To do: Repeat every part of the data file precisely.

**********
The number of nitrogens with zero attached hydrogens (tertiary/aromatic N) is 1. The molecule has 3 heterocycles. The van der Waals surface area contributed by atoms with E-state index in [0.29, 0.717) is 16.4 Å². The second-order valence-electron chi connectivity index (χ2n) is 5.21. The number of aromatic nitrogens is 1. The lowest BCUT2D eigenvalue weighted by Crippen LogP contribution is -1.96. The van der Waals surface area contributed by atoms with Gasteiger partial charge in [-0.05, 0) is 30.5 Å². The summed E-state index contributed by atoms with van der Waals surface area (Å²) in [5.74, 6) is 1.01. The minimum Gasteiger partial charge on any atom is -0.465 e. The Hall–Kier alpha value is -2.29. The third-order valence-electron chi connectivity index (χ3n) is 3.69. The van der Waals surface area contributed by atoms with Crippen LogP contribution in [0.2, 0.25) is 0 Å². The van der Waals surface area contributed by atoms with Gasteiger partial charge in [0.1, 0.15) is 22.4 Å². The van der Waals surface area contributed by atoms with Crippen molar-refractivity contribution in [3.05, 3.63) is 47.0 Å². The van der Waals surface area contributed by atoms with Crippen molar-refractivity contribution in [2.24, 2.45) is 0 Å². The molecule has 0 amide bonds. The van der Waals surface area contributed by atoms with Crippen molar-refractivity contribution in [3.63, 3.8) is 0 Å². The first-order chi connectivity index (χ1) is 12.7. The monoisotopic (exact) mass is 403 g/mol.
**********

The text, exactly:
The number of nitrogens with zero attached hydrogens (tertiary/aromatic N) is 1. The molecule has 3 heterocycles. The van der Waals surface area contributed by atoms with E-state index in [0.29, 0.717) is 16.4 Å². The second-order valence-electron chi connectivity index (χ2n) is 5.21. The number of aromatic nitrogens is 1. The lowest BCUT2D eigenvalue weighted by Crippen LogP contribution is -1.96. The van der Waals surface area contributed by atoms with Gasteiger partial charge in [-0.05, 0) is 30.5 Å². The summed E-state index contributed by atoms with van der Waals surface area (Å²) in [5.74, 6) is 1.01. The minimum Gasteiger partial charge on any atom is -0.465 e. The Hall–Kier alpha value is -2.29. The third-order valence-electron chi connectivity index (χ3n) is 3.69. The van der Waals surface area contributed by atoms with Crippen LogP contribution in [0.2, 0.25) is 0 Å². The van der Waals surface area contributed by atoms with Gasteiger partial charge in [0.1, 0.15) is 22.4 Å². The van der Waals surface area contributed by atoms with Crippen molar-refractivity contribution in [3.05, 3.63) is 47.0 Å². The van der Waals surface area contributed by atoms with Crippen molar-refractivity contribution in [2.24, 2.45) is 0 Å². The molecule has 0 amide bonds. The van der Waals surface area contributed by atoms with Crippen molar-refractivity contribution in [3.63, 3.8) is 0 Å². The first-order chi connectivity index (χ1) is 12.7. The monoisotopic (exact) mass is 403 g/mol.